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Notes from My Work with Salesforce and Cloud Technologies

Posts Tagged ‘Page Properties

Managed Pages – First Look at a New WebSphere Portal 8 Feature

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The task of managing portal pages and web content is evolving and in the next release of WebSphere Portal the integration between web content management and portal page management will grow even tighter.  Recently I installed WebSphere Portal 8 Beta 3 and dove into my first examination. In the following paragraphs I talk about what I saw and learned during my sortie into this new realm.

To install WebSphere Portal 8 Beta 3 follow the procedure I described for Beta 2.  The updated download links are here and from there you can link to the installation guide I provided here.

After logging into the portal I landed on the Getting Started page. I decided to take a quick look at the properties and layout of the page using a conventional approach. I navigated to the Administration pages and loaded the Manage Pages portlet. At the top of the page is a new feature. This pane, which I have dubbed the project pane, represents the state of the page as a member of a project. Projects are not new to Web Content Management but they are, so far as I know, new to page management. According to the product Wiki, “When working in a project, any changes you make to a page affect only your view of the page.

Page property interface of WebSphere Portal 8 related to managed pages feature

Figure 1

After the project is approved and published, the changes are then available to all users.” Welcome to version control for portal pages! The second panel is a conventional display of page properties. There is one variation to the interface as it pertains to the layout template of the page but otherwise there are no other surprises here. (Figure 1)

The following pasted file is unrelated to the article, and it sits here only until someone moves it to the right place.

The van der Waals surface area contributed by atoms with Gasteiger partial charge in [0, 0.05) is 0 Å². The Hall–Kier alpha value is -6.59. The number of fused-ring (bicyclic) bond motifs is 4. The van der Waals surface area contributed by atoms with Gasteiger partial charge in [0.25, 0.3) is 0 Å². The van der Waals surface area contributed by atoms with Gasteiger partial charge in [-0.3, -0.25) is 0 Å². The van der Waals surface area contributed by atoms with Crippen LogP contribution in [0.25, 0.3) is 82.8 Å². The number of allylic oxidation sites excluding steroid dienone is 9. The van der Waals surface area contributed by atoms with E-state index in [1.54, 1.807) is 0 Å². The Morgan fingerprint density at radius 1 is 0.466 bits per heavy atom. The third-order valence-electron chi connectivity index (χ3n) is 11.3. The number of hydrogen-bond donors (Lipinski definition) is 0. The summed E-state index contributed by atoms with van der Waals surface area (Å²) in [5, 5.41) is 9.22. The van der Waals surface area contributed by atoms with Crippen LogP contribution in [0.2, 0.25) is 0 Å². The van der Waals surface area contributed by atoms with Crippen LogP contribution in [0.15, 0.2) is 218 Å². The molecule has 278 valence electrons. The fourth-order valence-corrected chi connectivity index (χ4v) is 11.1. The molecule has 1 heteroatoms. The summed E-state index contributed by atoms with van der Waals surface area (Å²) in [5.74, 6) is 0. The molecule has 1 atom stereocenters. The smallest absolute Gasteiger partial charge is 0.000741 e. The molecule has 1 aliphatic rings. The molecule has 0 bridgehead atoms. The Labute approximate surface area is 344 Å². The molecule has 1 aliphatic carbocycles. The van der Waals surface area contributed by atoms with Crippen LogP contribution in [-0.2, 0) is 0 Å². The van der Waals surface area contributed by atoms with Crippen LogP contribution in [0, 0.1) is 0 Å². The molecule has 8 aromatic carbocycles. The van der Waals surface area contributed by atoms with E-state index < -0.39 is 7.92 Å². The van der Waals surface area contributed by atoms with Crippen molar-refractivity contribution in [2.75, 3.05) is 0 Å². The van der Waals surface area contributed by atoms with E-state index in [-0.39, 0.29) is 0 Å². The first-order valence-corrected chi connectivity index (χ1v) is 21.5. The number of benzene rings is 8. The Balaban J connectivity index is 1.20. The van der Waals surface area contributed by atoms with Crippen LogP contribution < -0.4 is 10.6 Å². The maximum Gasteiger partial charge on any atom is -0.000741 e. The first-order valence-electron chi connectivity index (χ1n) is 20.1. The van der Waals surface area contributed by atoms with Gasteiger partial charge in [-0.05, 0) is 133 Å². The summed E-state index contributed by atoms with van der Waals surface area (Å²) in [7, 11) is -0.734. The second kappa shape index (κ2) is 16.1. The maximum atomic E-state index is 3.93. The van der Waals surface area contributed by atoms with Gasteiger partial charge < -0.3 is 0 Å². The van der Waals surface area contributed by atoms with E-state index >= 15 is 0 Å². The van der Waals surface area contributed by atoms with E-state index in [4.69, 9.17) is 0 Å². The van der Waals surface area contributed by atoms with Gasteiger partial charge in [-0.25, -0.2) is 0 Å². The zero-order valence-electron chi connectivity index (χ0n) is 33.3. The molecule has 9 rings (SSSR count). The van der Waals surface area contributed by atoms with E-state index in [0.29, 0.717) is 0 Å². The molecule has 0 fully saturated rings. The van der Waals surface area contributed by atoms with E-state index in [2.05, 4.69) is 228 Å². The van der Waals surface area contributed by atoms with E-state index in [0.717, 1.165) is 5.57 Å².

Returning to the Manage Pages portlet I next selected the Edit Layout portlet. Again a “project pane” and the layout pane appear. By the way, you can collapse the “project pane” to recover more useable space for managing properties or layout. In the layout pane there were not surprises here at all. However, I was a bit disappointed. I realize that this is (1) a beta and (2) the release teams efforts need to be spent on other chores but (3) it would be really nice if the content on the Getting Started Page was web content delivered through the Web Content Viewer portlet and not the “handy dandy” Information Portlet.  What next?

Illustration of the "more" menu for selecting the create child page option.

Figure 2

I decided the best way to get a feel for how managed pages might be experienced would be to create a new project and edit a new page. Returning to the Home tab and the Getting Started Page I placed the page into the Edit Mode. Again, the product Wiki states, “There are several ways to enter edit mode: You can click Edit Mode directly in the user interface. A default project is created, with the project name being based on the page name and the date. You can change the project name later. The first thing to note is that the functionality for creating a page related project will be very familiar to users who have created pages with the Page Builder theme interface. (Figure 2).